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Ambivalent Zen : One Man's Adventures on the Dharma Path Paperback


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Product Details

  • Series: Vintage Departures
  • Paperback: 336 pages
  • Publisher: Vintage; First Vintage Depart edition (March 25, 1997)
  • Language: English
  • ISBN-10: 067977288X
  • ISBN-13: 978-0679772880
  • Product Dimensions: 7.8 x 5.6 x 0.8 inches
  • Shipping Weight: 9.6 ounces (View shipping rates and policies)
  • Average Customer Review: 4.1 out of 5 stars  See all reviews (24 customer reviews)
  • Amazon Best Sellers Rank: #632,100 in Books (See Top 100 in Books)

Editorial Reviews

From the Inside Flap

Seeking help with his basketball game, Shainberg embraced Zen Buddhism in 1951 and was catapulted on a life-long spiritual journey. Alternately comic and reverential, Ambivalent Zen chronicles the rewards and dangers of spiritual ambition and presents a poignant reflection of the experiences faced by many Americans involved in the Zen movement.

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Customer Reviews

It is honest and very well-written.
R. B. Parker
I read Shainberg's book when it first came out and then re-read it again this last weekend.
Robert G. Harwood
He lays it out objectively, but he doesn't come out and tell us his emotions.
K. E Hart

Most Helpful Customer Reviews

14 of 14 people found the following review helpful By R. B. Parker on December 7, 1999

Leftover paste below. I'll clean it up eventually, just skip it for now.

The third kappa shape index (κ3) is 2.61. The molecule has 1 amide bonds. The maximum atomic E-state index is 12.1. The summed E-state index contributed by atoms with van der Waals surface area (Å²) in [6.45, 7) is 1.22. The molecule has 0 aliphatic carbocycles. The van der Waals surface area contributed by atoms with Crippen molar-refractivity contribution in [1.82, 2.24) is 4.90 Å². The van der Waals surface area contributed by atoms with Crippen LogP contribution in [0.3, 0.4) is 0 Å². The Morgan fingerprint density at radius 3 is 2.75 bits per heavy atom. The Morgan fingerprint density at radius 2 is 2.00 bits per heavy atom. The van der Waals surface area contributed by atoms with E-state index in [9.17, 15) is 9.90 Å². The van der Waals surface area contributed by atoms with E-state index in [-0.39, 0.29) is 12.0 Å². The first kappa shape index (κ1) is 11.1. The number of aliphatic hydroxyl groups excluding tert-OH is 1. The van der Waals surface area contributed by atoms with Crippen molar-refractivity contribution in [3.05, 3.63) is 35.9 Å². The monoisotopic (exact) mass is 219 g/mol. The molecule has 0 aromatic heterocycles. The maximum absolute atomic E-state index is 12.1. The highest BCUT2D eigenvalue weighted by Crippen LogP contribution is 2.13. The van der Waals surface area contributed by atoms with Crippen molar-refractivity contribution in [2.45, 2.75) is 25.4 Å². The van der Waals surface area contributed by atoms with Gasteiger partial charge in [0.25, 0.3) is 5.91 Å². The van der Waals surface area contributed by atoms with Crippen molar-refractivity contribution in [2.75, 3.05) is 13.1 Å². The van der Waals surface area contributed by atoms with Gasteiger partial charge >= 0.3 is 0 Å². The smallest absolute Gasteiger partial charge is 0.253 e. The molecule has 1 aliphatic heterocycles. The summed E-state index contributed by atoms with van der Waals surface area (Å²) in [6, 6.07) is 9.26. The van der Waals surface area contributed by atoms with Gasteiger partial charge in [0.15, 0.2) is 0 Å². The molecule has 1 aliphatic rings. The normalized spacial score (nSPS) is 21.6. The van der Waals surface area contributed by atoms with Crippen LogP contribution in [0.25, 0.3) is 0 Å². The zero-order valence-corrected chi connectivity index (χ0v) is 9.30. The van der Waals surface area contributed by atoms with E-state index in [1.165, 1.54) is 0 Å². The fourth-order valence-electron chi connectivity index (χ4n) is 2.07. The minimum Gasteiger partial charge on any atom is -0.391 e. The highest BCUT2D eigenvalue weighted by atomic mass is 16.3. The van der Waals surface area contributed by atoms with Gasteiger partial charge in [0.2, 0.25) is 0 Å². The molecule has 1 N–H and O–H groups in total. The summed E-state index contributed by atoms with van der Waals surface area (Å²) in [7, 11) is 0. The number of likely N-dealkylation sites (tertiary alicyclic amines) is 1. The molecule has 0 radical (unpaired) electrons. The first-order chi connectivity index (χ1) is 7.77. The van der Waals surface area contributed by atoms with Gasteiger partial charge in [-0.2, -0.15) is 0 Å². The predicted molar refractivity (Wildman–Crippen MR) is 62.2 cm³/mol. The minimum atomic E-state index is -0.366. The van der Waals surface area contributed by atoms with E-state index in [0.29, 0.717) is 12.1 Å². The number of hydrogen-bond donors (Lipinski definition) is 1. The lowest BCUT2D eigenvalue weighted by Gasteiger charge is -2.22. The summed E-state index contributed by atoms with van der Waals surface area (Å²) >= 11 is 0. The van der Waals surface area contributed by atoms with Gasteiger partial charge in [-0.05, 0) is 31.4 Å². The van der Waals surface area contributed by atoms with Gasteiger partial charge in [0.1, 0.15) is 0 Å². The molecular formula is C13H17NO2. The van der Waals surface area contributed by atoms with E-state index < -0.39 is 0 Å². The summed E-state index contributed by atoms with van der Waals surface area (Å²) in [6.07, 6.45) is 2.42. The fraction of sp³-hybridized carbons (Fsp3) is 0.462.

Format: Paperback
Shainberg's book is great for all of the reasons given in the earlier customer reviews. I read it in one sitting on the shinkansen from Tokyo to Hiroshima. Couldn't put it down. It is honest and very well-written. Going past Okayama, I realized what Shainberg clearly understands, you cannot be enlightened unless you can say to yourself, "I am as enlightened as I am ever going to be." Believing that may not be a sufficient condition for actually being enlightened, but it sure is a necessary condition.
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13 of 14 people found the following review helpful By A Customer on August 29, 1998
Format: Paperback
Reads like a novel. I couldn't put it down. Every time I would nod my head in agreement, the next page would reveal a completely different way of looking at the thing. Then I would nod my head, once again. Amusing, insightful and genuine.
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10 of 11 people found the following review helpful By Robert G. Harwood on January 23, 2005
Format: Paperback Verified Purchase